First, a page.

Thursday, November 19, 2009

Back On-Site, and a Writing Lesson Learned

This morning the street superintendent of Centerton called. He needed me at a construction site. He was modifying something I "designed" a year ago and he wanted me to look at it. I put designed in quotes because this wasn't a rigorous engineering design. A culvert wasn't draining properly; erosion downstream had exposed a water line; wingwalls obstructed proper flow of water; he was tired of waiting for the highway department to fix it. So he and I met on site and I drew a sketch of what needed to be done. He hired a contractor and had it constructed. It has worked fine.

Well, sort of fine. The erosion control measures worked like a charm, save in one location they didn't complete. The culvert drains as it should now. But a problem he has noticed since is that the flow entering the culvert, from the east and west and which turn and flows south, don't work well together. The flow from the west is so much more than from the east that it overwhelms the smaller flow and creates backflow in that direction, over-topping the highway three hundred feet east. He wanted to put in a diversion wall and let the two flows get into the culvert with less co-mingling. I helped them lay it out, and hopefully it will accomplish what he wants.

I say hopefully, because once again this is not rigorous engineering. I get to do that this afternoon as I re-evaluate a flood study and respond to FEMA comments. But this approximate engineering is something I'm not as comfortable with. There's no way to know if this will work until the next rain storm allows us to watch it in operation--and it needs to be enough rain to have the ditch flow at lest two feet deep. One of these half-inch rainfalls won't do that. Much better to engineer something that works according to the laws of science and mathematics. Something I can reasonably predict how it is going to perform. Oh well, billable hours are billable hours. I shouldn't complain.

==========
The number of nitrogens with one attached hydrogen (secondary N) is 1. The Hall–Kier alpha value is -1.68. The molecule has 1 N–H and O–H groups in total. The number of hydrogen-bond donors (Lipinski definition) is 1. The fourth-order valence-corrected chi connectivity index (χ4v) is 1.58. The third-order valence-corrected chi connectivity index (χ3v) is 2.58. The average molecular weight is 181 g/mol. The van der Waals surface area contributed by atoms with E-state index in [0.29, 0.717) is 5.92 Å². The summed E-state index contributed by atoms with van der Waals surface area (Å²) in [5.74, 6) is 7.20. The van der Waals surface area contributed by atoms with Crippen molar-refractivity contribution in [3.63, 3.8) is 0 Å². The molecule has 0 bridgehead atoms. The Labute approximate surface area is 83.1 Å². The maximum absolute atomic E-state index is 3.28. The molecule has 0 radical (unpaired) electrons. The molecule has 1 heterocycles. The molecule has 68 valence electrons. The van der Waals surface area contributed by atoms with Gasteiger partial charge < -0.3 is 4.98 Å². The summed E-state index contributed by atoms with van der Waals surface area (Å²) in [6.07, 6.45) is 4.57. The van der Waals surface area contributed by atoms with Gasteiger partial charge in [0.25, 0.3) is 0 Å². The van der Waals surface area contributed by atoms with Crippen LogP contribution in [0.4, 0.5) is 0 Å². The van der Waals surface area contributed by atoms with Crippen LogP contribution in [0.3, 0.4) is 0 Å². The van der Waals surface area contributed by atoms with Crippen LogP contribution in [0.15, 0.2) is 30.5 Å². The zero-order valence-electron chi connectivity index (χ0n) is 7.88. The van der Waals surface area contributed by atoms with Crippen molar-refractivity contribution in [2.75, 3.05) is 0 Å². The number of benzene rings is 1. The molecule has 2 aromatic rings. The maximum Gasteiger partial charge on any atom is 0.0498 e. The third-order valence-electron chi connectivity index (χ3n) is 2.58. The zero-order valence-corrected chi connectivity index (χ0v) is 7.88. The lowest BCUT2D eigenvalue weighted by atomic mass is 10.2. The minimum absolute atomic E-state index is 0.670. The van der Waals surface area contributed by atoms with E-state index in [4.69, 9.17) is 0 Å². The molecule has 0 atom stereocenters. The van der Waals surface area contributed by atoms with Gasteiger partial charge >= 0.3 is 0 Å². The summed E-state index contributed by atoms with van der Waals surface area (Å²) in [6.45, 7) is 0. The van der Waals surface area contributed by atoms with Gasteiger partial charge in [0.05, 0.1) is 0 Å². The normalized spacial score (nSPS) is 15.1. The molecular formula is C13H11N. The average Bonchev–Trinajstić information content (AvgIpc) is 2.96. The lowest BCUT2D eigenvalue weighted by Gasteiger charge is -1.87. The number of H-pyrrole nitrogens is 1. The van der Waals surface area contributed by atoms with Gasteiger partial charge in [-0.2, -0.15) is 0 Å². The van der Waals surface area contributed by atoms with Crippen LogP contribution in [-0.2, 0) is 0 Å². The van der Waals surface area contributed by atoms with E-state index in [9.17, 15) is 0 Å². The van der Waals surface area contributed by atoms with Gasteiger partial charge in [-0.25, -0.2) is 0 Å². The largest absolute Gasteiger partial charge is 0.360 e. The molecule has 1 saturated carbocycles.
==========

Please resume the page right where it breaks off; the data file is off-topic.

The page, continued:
It's sort of like the difference of writing for a residual income website and a pay up-front website. On the latter I know exactly what I'm getting for what I have to write. For Suite101 and its residual income payment model, what I get paid is totally dependent on how many ads are clicked, which is somewhat dependent on what subjects I write about. It's also dependent on how well I optimize the article for search engines. Maybe, over several years, it will amount to more than I would make writing for up-front pay; maybe not.

I'm working on my SEO abilities, but frequently find that butting up against what I consider to be good writing. So far, with one exception insisted on by an editor, I have always come down on the side of good writing. I hope I always will.

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